Dozens of people packed a hearing room at the Public Service Commission offices in Charleston, while others waited in a neighboring office, to speak about West Virginia American Water’s proposed 28 percent water rate increase.
As the fully-staffed three member commission looked on, residents from Charleston and the surrounding region took turns voicing their concerns about the $35 million increase, along with their personal issues with the state’s largest water utility.
Some residents spoke about water main breaks that affected their service. Many voiced distaste for the company’s handling of the January 2014 Freedom Industries chemical leak that contaminated the drinking water for more than 300,000 people. Most criticized the company for underinvestment in old water main replacements. And more than a few called for a public takeover of American Water’s system.
“West Virginia American Water is a monopoly,” said Martha Ballman, an American Water customer, as she took her turn at the podium. “There is no consumer choice.”
The meeting was the last of nine public meetings held throughout American Water’s service territory over the past month. Customers took part in similar public meetings in Huntington, Fayetteville and Princeton, but none of those meetings had the turnout of people that attended Monday’s meeting.
Part of that crowd was the result of organization by Advocates for a Safe Water System, a group that formed after the 2014 chemical leak and has openly called for a public takeover of the American Water system.
Garry Turnes of Dunbar, who had filed complaint with the PSC against the company previously, just wanted answers for why he and his neighbors lose their water several times a year. He wanted to know what American Water’s past rate increases went toward if not to the replacement of old water mains.
“It’s every year,” Turnes said. “Every winter we have two or three breaks.”
In documents filed with the PSC, data suggests it would take the American Water 384 years to replace all of the mains in its system. And according to PSC staff testimony, American Water had 3,752 leaks or breaks in 2014, a 20 percent increase over the previous year.
Additionally, statistics provided by American Water show that nearly 26 percent of the water treated by company never makes it to customers’ taps.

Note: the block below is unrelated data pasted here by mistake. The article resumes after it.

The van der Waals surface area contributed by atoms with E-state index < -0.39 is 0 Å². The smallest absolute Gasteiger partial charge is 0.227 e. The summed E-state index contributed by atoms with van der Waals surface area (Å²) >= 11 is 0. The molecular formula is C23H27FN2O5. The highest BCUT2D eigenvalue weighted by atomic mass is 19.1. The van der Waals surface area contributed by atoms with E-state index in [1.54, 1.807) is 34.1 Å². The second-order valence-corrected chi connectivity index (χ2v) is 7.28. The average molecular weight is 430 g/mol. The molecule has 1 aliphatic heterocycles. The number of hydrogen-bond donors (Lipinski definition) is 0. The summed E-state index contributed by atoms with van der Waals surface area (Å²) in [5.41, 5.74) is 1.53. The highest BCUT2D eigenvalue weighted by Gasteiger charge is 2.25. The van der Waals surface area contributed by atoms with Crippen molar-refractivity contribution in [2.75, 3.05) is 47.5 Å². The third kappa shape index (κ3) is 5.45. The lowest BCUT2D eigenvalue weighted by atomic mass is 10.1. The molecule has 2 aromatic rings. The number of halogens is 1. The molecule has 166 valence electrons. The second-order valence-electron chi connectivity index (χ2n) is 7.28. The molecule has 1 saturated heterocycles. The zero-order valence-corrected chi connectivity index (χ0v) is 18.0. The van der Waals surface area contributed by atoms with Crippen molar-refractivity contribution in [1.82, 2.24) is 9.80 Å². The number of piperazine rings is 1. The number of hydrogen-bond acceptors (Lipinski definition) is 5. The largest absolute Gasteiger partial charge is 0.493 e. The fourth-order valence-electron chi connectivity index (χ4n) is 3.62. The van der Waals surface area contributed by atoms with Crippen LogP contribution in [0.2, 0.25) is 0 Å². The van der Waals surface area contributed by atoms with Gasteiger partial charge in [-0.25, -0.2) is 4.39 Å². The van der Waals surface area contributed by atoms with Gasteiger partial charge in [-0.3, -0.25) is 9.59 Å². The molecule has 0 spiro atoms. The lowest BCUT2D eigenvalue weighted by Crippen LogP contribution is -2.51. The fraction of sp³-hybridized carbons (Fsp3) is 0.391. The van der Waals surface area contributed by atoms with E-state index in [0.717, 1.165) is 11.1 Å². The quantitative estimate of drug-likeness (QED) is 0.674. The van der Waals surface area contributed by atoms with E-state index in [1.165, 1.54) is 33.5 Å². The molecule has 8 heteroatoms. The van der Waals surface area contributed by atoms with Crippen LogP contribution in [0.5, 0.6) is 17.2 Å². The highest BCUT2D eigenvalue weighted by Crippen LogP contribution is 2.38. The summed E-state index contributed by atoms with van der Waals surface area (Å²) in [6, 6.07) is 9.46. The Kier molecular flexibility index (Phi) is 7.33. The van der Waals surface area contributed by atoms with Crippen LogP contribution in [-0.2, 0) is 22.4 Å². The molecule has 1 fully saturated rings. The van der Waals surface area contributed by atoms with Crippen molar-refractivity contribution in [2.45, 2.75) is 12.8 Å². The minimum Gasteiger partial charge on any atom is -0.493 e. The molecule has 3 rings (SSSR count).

“I just want dependable service that is drinkable,” Turnes said, as he addressed the commissioners.
In response, Commission Chairman Mike Albert told Turnes that American Water’s line breaks and missing water would be discussed in the case, which will be the subject of an evidentiary hearing Tuesday morning.
“That is an issue in the rate case, and we will be looking at that,” Albert said.
Several of the people who took to the podium to speak recounted the way the 2014 chemical leak affected their lives and told the commission that they still kept jugs of water in their homes as a result American Water’s recent service history.
Commercial customers also took the meeting as a chance to air their issues.
Laura Ross, the owner of a laundromat in Barboursville, said her water bills were already around $2,000 a month, and that she couldn’t afford a double digit increase.
“My business is solely based on water,” Ross said. “It’s very frustrating for me. They are a monopoly. I don’t have an option of getting a better deal.”
As a counter to American Water’s $35 million request, PSC staff have suggested an increase for the company of $12.1 million, and proposed the company receive approval for a separate annual surcharge that would be dedicated to main replacements. The Consumer Advocate Division alternatively proposed a $1.8 million increase.
Katey Lauer told commissioners that she would be opened minded to request for a small increase by the company, but she would expect some concession from the company, too.
“I would be willing to pay for a small rate hike if American Water would change their business practices,” Lauer said, adding that she wasn’t confident the company would acquiesce.